Tranquilo (calm)–reverb11, day 8

Still keeping up with the rever11 challenge:

http://www.elephantjournal.com/2011/12/december-8–reverb11—tranquilo-calm/ 

Today’s prompt:

Sometimes the most beautiful, memorable moments are also the quietest. What quiet, beautiful moment do you recall?

In the days leading up to Mom’s passing, when she was developing symptoms of sepsis, I was feeling anxious due to being pulled in a million different directions. The most stressful thing was that one of the nurses was giving me a hard time about my decisions concerning Mom’s care, even though we all knew it was in Mom’s best interest. I felt as though I was having to take care of so many people, not just Mom, and it was exhausting. I’m not usually an overly anxious sort of person (or maybe I’m just in denial), so I had to seek out some alternative methods of addressing the turmoil that I was experiencing.

Soon after reading the riot act to this particular nurse, I felt even worse because I don’t like being harsh with people. I didn’t have time to work out that day, but I had about 10 minutes of free time when I stopped by the soup kitchen to drop off some stuff. So I ran up and down a stairwell that few people know about at that church. That helped with the adrenaline, but it didn’t calm me down completely. A little later that day, I had another short break, and I went over to the zen garden outside of the place where I go to yoga. I didn’t have a quiet spot at home because of all the people around, so this garden provided me with the sanctuary that I couldn’t have in my own backyard. I sat and meditated, listening to the chimes blowing in the wind, and centering myself so that I could return home in a better frame of mind. Because this is Texas, it’s not just your regular ol’ run-of-the-mill zen garden. It’s the biggest, zen-iest garden imaginable. I still love it there, although I now can experience tranquility in my own garden. I’m not exaggerating when I say that I don’t know what I would have done if I hadn’t been able to surround myself with the silent beauty of this sacred space.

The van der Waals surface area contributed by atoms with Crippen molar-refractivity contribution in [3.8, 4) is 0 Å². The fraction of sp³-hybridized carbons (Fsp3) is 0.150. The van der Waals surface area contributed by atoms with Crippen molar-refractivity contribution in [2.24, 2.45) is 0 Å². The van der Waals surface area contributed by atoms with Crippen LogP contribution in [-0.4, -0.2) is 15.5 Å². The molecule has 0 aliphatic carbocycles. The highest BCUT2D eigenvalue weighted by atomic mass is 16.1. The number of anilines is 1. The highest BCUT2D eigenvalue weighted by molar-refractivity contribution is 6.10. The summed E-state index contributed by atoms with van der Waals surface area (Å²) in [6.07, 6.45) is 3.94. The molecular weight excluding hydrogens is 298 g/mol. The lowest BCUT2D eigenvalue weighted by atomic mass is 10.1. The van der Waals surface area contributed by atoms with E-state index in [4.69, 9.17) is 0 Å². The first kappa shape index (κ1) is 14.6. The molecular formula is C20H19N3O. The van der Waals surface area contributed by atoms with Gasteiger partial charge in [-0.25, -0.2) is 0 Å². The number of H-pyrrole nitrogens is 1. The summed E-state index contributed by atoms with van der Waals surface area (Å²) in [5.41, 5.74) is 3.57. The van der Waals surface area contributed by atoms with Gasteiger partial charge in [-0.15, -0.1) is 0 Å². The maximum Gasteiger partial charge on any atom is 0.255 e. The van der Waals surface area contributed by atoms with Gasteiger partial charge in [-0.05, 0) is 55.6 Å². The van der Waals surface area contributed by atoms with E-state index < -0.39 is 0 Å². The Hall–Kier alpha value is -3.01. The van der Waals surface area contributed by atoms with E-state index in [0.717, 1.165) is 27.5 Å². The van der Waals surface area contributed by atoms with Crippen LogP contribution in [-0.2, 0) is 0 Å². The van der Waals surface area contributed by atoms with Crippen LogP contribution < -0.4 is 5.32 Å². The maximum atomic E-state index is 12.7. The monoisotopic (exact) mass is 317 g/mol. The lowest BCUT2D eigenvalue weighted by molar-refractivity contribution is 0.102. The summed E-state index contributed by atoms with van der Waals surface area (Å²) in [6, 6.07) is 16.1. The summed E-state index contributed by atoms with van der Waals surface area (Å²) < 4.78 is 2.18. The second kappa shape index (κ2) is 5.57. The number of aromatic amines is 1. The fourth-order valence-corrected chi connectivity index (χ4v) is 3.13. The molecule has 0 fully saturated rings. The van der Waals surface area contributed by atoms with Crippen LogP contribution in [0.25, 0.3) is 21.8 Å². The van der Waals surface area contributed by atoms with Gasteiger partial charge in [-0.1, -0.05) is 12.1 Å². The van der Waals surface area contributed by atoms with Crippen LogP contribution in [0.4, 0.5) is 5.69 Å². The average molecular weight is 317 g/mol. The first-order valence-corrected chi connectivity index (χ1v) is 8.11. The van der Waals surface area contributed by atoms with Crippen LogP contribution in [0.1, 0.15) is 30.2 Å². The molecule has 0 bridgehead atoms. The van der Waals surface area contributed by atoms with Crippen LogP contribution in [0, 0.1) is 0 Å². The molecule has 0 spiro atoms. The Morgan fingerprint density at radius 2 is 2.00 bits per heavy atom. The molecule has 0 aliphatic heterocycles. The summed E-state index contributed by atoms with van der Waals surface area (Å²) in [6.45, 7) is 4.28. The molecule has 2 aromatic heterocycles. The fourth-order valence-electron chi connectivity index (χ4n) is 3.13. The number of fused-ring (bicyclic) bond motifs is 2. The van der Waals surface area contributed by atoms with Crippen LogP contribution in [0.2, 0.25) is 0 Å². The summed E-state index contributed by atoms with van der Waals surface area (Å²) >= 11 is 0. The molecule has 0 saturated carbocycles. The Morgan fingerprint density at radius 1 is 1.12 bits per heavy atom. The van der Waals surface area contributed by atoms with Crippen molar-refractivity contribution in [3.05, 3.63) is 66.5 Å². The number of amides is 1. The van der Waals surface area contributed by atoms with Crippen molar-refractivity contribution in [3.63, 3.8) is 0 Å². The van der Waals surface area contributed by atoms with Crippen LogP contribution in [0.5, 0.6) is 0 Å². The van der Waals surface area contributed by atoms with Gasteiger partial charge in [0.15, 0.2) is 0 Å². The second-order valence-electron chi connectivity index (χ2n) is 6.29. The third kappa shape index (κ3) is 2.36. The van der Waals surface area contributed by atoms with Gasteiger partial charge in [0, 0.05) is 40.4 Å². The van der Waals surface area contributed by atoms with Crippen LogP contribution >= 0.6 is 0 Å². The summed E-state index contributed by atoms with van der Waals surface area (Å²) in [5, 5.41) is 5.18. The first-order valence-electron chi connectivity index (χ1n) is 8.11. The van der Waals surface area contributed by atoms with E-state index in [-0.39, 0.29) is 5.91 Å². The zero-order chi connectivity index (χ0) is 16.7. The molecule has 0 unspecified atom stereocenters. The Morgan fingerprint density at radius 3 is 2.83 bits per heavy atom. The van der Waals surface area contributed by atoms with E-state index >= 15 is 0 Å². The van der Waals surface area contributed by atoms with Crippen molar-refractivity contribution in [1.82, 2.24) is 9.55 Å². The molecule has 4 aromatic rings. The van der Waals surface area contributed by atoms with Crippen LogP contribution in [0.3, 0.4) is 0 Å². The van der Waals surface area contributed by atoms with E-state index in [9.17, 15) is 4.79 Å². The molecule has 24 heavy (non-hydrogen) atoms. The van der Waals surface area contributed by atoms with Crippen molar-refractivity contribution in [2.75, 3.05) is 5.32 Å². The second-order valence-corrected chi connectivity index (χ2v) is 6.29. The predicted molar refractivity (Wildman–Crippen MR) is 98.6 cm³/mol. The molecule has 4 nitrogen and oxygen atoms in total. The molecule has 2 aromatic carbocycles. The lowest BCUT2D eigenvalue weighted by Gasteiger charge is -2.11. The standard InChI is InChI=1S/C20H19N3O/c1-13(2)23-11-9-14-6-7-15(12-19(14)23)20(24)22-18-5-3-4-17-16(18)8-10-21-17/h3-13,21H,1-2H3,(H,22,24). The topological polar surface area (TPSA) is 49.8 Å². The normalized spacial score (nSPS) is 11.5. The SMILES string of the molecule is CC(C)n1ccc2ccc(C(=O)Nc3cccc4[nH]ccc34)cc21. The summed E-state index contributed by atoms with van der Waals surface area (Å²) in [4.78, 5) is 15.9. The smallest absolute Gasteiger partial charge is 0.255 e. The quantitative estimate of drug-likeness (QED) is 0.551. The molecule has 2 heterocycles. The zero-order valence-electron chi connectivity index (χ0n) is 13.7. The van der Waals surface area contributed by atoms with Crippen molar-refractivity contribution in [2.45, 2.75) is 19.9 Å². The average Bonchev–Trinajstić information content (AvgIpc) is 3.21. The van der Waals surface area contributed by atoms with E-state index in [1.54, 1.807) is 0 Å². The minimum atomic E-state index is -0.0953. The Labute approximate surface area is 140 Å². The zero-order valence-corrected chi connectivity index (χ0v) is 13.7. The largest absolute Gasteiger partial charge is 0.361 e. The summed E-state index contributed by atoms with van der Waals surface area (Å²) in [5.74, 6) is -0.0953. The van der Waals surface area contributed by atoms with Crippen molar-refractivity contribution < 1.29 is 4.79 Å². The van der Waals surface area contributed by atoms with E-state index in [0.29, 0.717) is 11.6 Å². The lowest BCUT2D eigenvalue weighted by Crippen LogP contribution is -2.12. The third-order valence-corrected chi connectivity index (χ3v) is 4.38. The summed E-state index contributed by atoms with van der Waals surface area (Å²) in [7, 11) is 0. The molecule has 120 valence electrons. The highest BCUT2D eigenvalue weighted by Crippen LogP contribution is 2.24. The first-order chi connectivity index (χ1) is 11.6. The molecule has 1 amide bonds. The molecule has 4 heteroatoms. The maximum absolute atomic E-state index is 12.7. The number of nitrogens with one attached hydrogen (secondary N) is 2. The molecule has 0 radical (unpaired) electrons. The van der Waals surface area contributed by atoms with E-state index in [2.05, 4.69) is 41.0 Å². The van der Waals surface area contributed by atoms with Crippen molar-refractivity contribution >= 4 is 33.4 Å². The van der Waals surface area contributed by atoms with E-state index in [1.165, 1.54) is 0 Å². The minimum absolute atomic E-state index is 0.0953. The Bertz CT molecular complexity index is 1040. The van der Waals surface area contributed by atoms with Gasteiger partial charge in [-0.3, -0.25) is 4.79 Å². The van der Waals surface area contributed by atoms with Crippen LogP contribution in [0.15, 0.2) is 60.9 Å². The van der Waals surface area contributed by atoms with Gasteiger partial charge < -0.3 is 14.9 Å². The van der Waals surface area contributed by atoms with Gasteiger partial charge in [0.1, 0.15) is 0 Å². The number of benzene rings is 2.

zen garden
There is something amazing about communing with nature. I love it and feel so alive and connected to the universe when I hear the sound of the breeze rustling through the trees, the fresh air around me, and the sun shining down. Add the fragrance of flowers and herbs in bloom, and it’s heavenly.

Quietness is something that I cherish…it’s not just something I thrive on but something I absolutely crave and need. I’m thankful for the solitude of the zen garden when I needed it, and I’m thankful for all the moments of stillness that keep me grounded.

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